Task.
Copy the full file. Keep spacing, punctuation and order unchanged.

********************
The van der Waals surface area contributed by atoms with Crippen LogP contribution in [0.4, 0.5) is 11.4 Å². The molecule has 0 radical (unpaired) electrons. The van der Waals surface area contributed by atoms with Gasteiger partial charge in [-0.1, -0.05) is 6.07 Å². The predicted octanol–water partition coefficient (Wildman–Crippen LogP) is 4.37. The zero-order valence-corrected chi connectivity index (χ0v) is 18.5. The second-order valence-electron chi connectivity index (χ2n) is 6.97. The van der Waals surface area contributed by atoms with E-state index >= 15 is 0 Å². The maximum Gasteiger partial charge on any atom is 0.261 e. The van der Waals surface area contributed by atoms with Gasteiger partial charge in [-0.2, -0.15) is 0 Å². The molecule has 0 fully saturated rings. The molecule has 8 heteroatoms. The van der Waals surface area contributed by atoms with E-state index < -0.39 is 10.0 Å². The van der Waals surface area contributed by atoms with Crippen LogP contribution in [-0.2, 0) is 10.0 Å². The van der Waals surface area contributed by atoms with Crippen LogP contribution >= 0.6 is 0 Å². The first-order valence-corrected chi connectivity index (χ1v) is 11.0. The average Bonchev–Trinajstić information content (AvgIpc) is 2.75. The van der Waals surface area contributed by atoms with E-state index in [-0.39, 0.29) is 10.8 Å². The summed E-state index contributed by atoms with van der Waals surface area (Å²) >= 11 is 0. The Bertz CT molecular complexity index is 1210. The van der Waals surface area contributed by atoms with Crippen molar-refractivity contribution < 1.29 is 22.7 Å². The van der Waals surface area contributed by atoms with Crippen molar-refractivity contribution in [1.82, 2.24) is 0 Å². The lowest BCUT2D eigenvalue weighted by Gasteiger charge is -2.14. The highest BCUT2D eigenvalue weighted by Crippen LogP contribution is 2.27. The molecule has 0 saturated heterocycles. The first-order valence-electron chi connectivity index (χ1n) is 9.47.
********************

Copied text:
The van der Waals surface area contributed by atoms with Crippen LogP contribution in [0.4, 0.5) is 11.4 Å². The molecule has 0 radical (unpaired) electrons. The van der Waals surface area contributed by atoms with Gasteiger partial charge in [-0.1, -0.05) is 6.07 Å². The predicted octanol–water partition coefficient (Wildman–Crippen LogP) is 4.37. The zero-order valence-corrected chi connectivity index (χ0v) is 18.5. The second-order valence-electron chi connectivity index (χ2n) is 6.97. The van der Waals surface area contributed by atoms with E-state index >= 15 is 0 Å². The maximum Gasteiger partial charge on any atom is 0.261 e. The van der Waals surface area contributed by atoms with Gasteiger partial charge in [-0.2, -0.15) is 0 Å². The molecule has 0 fully saturated rings. The molecule has 8 heteroatoms. The van der Waals surface area contributed by atoms with E-state index < -0.39 is 10.0 Å². The van der Waals surface area contributed by atoms with Crippen LogP contribution in [-0.2, 0) is 10.0 Å². The van der Waals surface area contributed by atoms with Crippen LogP contribution >= 0.6 is 0 Å². The first-order valence-corrected chi connectivity index (χ1v) is 11.0. The average Bonchev–Trinajstić information content (AvgIpc) is 2.75. The van der Waals surface area contributed by atoms with E-state index in [-0.39, 0.29) is 10.8 Å². The summed E-state index contributed by atoms with van der Waals surface area (Å²) >= 11 is 0. The Bertz CT molecular complexity index is 1210. The van der Waals surface area contributed by atoms with Crippen molar-refractivity contribution < 1.29 is 22.7 Å². The van der Waals surface area contributed by atoms with Crippen molar-refractivity contribution in [1.82, 2.24) is 0 Å². The lowest BCUT2D eigenvalue weighted by Gasteiger charge is -2.14. The highest BCUT2D eigenvalue weighted by Crippen LogP contribution is 2.27. The molecule has 0 saturated heterocycles. The first-order valence-electron chi connectivity index (χ1n) is 9.47.